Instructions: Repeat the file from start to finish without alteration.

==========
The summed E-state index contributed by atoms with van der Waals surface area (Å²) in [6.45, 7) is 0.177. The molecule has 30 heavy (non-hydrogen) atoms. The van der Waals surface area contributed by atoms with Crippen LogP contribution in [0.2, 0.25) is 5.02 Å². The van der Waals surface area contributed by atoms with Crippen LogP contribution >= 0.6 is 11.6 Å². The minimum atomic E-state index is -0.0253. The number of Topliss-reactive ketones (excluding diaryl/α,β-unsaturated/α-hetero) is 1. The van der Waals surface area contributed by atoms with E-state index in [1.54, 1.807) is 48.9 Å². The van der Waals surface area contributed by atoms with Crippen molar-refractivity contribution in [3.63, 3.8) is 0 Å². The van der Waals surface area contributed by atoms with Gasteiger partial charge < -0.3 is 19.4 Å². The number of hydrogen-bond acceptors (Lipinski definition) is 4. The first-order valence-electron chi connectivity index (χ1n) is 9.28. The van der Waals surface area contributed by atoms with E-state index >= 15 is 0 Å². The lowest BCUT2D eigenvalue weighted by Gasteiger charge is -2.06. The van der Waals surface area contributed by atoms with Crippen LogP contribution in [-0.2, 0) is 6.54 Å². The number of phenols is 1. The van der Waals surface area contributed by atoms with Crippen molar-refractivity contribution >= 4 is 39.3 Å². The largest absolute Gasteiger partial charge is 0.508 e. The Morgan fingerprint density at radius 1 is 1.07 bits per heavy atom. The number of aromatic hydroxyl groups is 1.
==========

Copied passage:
The summed E-state index contributed by atoms with van der Waals surface area (Å²) in [6.45, 7) is 0.177. The molecule has 30 heavy (non-hydrogen) atoms. The van der Waals surface area contributed by atoms with Crippen LogP contribution in [0.2, 0.25) is 5.02 Å². The van der Waals surface area contributed by atoms with Crippen LogP contribution >= 0.6 is 11.6 Å². The minimum atomic E-state index is -0.0253. The number of Topliss-reactive ketones (excluding diaryl/α,β-unsaturated/α-hetero) is 1. The van der Waals surface area contributed by atoms with E-state index in [1.54, 1.807) is 48.9 Å². The van der Waals surface area contributed by atoms with Crippen molar-refractivity contribution in [3.63, 3.8) is 0 Å². The van der Waals surface area contributed by atoms with Gasteiger partial charge < -0.3 is 19.4 Å². The number of hydrogen-bond acceptors (Lipinski definition) is 4. The first-order valence-electron chi connectivity index (χ1n) is 9.28. The van der Waals surface area contributed by atoms with E-state index >= 15 is 0 Å². The lowest BCUT2D eigenvalue weighted by Gasteiger charge is -2.06. The van der Waals surface area contributed by atoms with Crippen LogP contribution in [-0.2, 0) is 6.54 Å². The number of phenols is 1. The van der Waals surface area contributed by atoms with Crippen molar-refractivity contribution >= 4 is 39.3 Å². The largest absolute Gasteiger partial charge is 0.508 e. The Morgan fingerprint density at radius 1 is 1.07 bits per heavy atom. The number of aromatic hydroxyl groups is 1.